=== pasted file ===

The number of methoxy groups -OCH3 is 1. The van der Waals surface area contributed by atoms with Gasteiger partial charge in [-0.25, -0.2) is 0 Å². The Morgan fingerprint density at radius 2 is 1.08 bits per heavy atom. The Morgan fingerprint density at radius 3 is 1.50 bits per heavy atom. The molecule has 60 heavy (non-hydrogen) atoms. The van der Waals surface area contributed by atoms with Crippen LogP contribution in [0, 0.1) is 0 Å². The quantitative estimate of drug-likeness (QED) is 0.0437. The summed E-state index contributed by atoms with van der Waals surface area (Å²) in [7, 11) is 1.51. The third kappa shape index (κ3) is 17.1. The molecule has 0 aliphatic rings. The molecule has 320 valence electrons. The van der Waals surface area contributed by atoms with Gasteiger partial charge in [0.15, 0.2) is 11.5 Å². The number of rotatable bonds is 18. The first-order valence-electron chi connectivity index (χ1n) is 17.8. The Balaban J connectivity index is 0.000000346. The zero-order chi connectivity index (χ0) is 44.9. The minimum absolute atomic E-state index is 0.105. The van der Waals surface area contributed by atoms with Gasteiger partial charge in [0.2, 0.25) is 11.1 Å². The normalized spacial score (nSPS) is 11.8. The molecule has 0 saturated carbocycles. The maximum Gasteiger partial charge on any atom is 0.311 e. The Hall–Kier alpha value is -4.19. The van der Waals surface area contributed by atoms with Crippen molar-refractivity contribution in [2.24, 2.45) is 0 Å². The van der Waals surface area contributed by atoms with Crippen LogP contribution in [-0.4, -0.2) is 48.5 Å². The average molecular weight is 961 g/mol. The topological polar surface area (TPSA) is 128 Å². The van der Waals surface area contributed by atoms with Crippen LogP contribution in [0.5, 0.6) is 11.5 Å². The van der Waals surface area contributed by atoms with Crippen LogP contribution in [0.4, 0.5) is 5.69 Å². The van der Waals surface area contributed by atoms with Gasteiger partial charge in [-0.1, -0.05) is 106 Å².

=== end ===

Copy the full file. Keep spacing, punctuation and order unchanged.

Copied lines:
The number of methoxy groups -OCH3 is 1. The van der Waals surface area contributed by atoms with Gasteiger partial charge in [-0.25, -0.2) is 0 Å². The Morgan fingerprint density at radius 2 is 1.08 bits per heavy atom. The Morgan fingerprint density at radius 3 is 1.50 bits per heavy atom. The molecule has 60 heavy (non-hydrogen) atoms. The van der Waals surface area contributed by atoms with Crippen LogP contribution in [0, 0.1) is 0 Å². The quantitative estimate of drug-likeness (QED) is 0.0437. The summed E-state index contributed by atoms with van der Waals surface area (Å²) in [7, 11) is 1.51. The third kappa shape index (κ3) is 17.1. The molecule has 0 aliphatic rings. The molecule has 320 valence electrons. The van der Waals surface area contributed by atoms with Gasteiger partial charge in [0.15, 0.2) is 11.5 Å². The number of rotatable bonds is 18. The first-order valence-electron chi connectivity index (χ1n) is 17.8. The Balaban J connectivity index is 0.000000346. The zero-order chi connectivity index (χ0) is 44.9. The minimum absolute atomic E-state index is 0.105. The van der Waals surface area contributed by atoms with Gasteiger partial charge in [0.2, 0.25) is 11.1 Å². The normalized spacial score (nSPS) is 11.8. The molecule has 0 saturated carbocycles. The maximum Gasteiger partial charge on any atom is 0.311 e. The Hall–Kier alpha value is -4.19. The van der Waals surface area contributed by atoms with Crippen molar-refractivity contribution in [2.24, 2.45) is 0 Å². The van der Waals surface area contributed by atoms with Crippen LogP contribution in [-0.4, -0.2) is 48.5 Å². The average molecular weight is 961 g/mol. The topological polar surface area (TPSA) is 128 Å². The van der Waals surface area contributed by atoms with Crippen LogP contribution in [0.5, 0.6) is 11.5 Å². The van der Waals surface area contributed by atoms with Crippen LogP contribution in [0.4, 0.5) is 5.69 Å². The van der Waals surface area contributed by atoms with Gasteiger partial charge in [-0.1, -0.05) is 106 Å².